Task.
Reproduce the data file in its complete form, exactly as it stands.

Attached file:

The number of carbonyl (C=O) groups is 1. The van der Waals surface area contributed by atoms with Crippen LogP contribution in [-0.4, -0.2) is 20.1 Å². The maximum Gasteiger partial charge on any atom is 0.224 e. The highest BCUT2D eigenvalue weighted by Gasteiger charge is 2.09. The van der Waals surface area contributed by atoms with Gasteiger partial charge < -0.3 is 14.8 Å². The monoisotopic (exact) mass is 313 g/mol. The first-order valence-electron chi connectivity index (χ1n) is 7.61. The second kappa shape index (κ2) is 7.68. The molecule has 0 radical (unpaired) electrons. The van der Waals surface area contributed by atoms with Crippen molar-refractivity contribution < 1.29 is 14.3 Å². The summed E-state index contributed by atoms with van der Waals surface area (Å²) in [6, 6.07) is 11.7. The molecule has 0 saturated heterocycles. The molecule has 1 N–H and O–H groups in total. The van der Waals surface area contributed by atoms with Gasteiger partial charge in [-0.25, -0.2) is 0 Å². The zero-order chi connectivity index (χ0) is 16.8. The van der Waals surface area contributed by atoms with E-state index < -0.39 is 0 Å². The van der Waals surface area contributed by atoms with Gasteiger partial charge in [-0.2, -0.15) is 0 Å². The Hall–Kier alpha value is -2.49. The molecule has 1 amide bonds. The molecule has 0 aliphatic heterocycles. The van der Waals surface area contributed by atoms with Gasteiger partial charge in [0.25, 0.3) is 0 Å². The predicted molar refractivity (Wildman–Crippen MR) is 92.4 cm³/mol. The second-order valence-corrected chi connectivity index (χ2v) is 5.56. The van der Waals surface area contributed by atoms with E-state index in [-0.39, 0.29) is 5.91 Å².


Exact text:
The number of carbonyl (C=O) groups is 1. The van der Waals surface area contributed by atoms with Crippen LogP contribution in [-0.4, -0.2) is 20.1 Å². The maximum Gasteiger partial charge on any atom is 0.224 e. The highest BCUT2D eigenvalue weighted by Gasteiger charge is 2.09. The van der Waals surface area contributed by atoms with Gasteiger partial charge < -0.3 is 14.8 Å². The monoisotopic (exact) mass is 313 g/mol. The first-order valence-electron chi connectivity index (χ1n) is 7.61. The second kappa shape index (κ2) is 7.68. The molecule has 0 radical (unpaired) electrons. The van der Waals surface area contributed by atoms with Crippen molar-refractivity contribution < 1.29 is 14.3 Å². The summed E-state index contributed by atoms with van der Waals surface area (Å²) in [6, 6.07) is 11.7. The molecule has 0 saturated heterocycles. The molecule has 1 N–H and O–H groups in total. The van der Waals surface area contributed by atoms with Gasteiger partial charge in [-0.25, -0.2) is 0 Å². The zero-order chi connectivity index (χ0) is 16.8. The van der Waals surface area contributed by atoms with E-state index < -0.39 is 0 Å². The van der Waals surface area contributed by atoms with Gasteiger partial charge in [-0.2, -0.15) is 0 Å². The Hall–Kier alpha value is -2.49. The molecule has 1 amide bonds. The molecule has 0 aliphatic heterocycles. The van der Waals surface area contributed by atoms with Gasteiger partial charge in [0.25, 0.3) is 0 Å². The predicted molar refractivity (Wildman–Crippen MR) is 92.4 cm³/mol. The second-order valence-corrected chi connectivity index (χ2v) is 5.56. The van der Waals surface area contributed by atoms with E-state index in [-0.39, 0.29) is 5.91 Å².